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Six of Crows by Leigh Bardugo Read Online (FREE)

A large pyramid-shaped skylight looked down on what seemed to be a training room, its floor emblazoned with the drüskelle wolf’s head, the shelves lined with weapons. Through the next glass pyramid, he glimpsed a big dining hall. One wall was taken up by a massive hearth, a wolf’s head carved into the stone above it. The opposite wall was adorned by an enormous banner with no discernible pattern, a patchwork of slender strips of cloth—mostly red and blue, but some purple, too. It took Jesper a moment to understand what he was seeing.

“Saints,” he said, feeling a little sick. “Grisha colors.”

Wylan squinted. “The banner?”

“Red for Corporalki. Blue for Etherealki. Purple for Materialki. Those are pieces of the kefta that Grisha wear in battle. They’re trophies.”

“There are so many.”

Hundreds. Thousands. I would have worn purple, Jesper thought, if I’d joined the Second Army. He reached for the fizzy elation that had been bubbling through him moments before. He’d been willing, even eager to risk capture and execution as a thief and hired gun. Why was it worse to think about being hunted as a Grisha?

“Let’s keep moving.”

Just like the prison and the embassy, the gatehouse in the drüskelle sector was built around a courtyard so anyone entering could be observed and fired upon from above. But with the gate out of operation, the courtyard battlements were as deserted as the rest of the building. Here, slabs of sleek black stone were inlaid with the silver wolf’s head, the surfaces lit with eerie blue flame. It was the one part of the Ice Court he’d seen that wasn’t white or gray. Even the gate was some kind of black metal that looked impossibly heavy.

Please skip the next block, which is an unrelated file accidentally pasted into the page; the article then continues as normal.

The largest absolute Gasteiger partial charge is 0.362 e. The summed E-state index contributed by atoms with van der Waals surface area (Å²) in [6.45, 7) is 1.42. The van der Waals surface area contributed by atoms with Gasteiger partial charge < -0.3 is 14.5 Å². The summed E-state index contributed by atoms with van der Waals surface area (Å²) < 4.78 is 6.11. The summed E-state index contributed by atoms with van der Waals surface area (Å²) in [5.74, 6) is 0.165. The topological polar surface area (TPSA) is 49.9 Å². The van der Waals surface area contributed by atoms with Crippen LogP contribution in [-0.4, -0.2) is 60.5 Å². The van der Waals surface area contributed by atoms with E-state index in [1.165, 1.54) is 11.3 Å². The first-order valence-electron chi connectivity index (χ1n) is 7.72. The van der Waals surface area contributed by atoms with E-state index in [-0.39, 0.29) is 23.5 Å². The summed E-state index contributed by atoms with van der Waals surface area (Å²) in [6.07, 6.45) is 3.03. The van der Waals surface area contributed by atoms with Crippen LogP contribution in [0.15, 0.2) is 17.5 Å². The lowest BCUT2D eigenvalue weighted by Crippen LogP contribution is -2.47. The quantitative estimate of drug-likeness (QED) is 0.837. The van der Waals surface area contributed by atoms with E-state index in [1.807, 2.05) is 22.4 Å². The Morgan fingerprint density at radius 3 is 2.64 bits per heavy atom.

A guard was visible below, leaning against the gatehouse arch, a rifle slung over his shoulder.

“Only one?” asked Wylan.

“Matthias said four guards for non-operational gates.”

“Maybe Yellow Protocol is working in our favor,” said Wylan. “They could have been sent to the prison sector or—”

“Or maybe there are twelve big Fjerdans keeping warm inside.”

As he and Wylan watched, the guard opened a tin of jurda and shoved a wad of the dried orange blossoms into his mouth. He looked bored and irritated, probably frustrated to be stationed far from the fun of the Hringkälla festivities.

I don’t blame you, Jesper thought. But your life’s about to get a lot more exciting.

At least the guard was wearing an ordinary uniform instead of drüskelle black, Jesper considered, still unable to shake the image of that banner from his mind. His mother was Zemeni, but his father had the Kaelish blood that had given Jesper his gray eyes, and he’d never quite shaken the superstitions of the Wandering Isle. When Jesper had started to show his power, his father had been heartbroken. He’d encouraged Jesper to keep it hidden. “I’m afraid for you,” he’d said. “The world can be cruel to your kind.” But Jesper had always wondered if maybe his father had been a little afraid of him, too.